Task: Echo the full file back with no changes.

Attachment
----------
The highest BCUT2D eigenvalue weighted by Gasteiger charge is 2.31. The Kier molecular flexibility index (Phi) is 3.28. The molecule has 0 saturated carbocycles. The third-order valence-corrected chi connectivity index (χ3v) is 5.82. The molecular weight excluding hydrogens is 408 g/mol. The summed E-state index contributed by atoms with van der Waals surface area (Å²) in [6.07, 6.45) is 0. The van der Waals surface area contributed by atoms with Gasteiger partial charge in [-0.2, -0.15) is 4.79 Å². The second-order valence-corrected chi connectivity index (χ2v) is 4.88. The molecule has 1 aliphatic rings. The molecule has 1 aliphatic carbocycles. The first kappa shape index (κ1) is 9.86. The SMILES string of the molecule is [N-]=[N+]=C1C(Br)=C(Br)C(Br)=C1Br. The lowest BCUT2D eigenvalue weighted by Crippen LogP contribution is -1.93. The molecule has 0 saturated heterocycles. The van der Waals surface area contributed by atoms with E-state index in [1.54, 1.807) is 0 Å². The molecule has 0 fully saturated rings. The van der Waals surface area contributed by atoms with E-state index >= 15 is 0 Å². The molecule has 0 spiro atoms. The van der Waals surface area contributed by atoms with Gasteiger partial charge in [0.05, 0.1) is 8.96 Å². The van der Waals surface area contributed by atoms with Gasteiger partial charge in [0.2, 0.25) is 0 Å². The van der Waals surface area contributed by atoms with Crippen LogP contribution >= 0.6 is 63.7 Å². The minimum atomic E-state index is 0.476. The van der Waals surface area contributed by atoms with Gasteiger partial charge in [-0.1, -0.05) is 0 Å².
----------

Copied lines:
The highest BCUT2D eigenvalue weighted by Gasteiger charge is 2.31. The Kier molecular flexibility index (Phi) is 3.28. The molecule has 0 saturated carbocycles. The third-order valence-corrected chi connectivity index (χ3v) is 5.82. The molecular weight excluding hydrogens is 408 g/mol. The summed E-state index contributed by atoms with van der Waals surface area (Å²) in [6.07, 6.45) is 0. The van der Waals surface area contributed by atoms with Gasteiger partial charge in [-0.2, -0.15) is 4.79 Å². The second-order valence-corrected chi connectivity index (χ2v) is 4.88. The molecule has 1 aliphatic rings. The molecule has 1 aliphatic carbocycles. The first kappa shape index (κ1) is 9.86. The SMILES string of the molecule is [N-]=[N+]=C1C(Br)=C(Br)C(Br)=C1Br. The lowest BCUT2D eigenvalue weighted by Crippen LogP contribution is -1.93. The molecule has 0 saturated heterocycles. The van der Waals surface area contributed by atoms with E-state index in [1.54, 1.807) is 0 Å². The molecule has 0 fully saturated rings. The van der Waals surface area contributed by atoms with E-state index >= 15 is 0 Å². The molecule has 0 spiro atoms. The van der Waals surface area contributed by atoms with Gasteiger partial charge in [0.05, 0.1) is 8.96 Å². The van der Waals surface area contributed by atoms with Gasteiger partial charge in [0.2, 0.25) is 0 Å². The van der Waals surface area contributed by atoms with Crippen LogP contribution >= 0.6 is 63.7 Å². The minimum atomic E-state index is 0.476. The van der Waals surface area contributed by atoms with Gasteiger partial charge in [-0.1, -0.05) is 0 Å².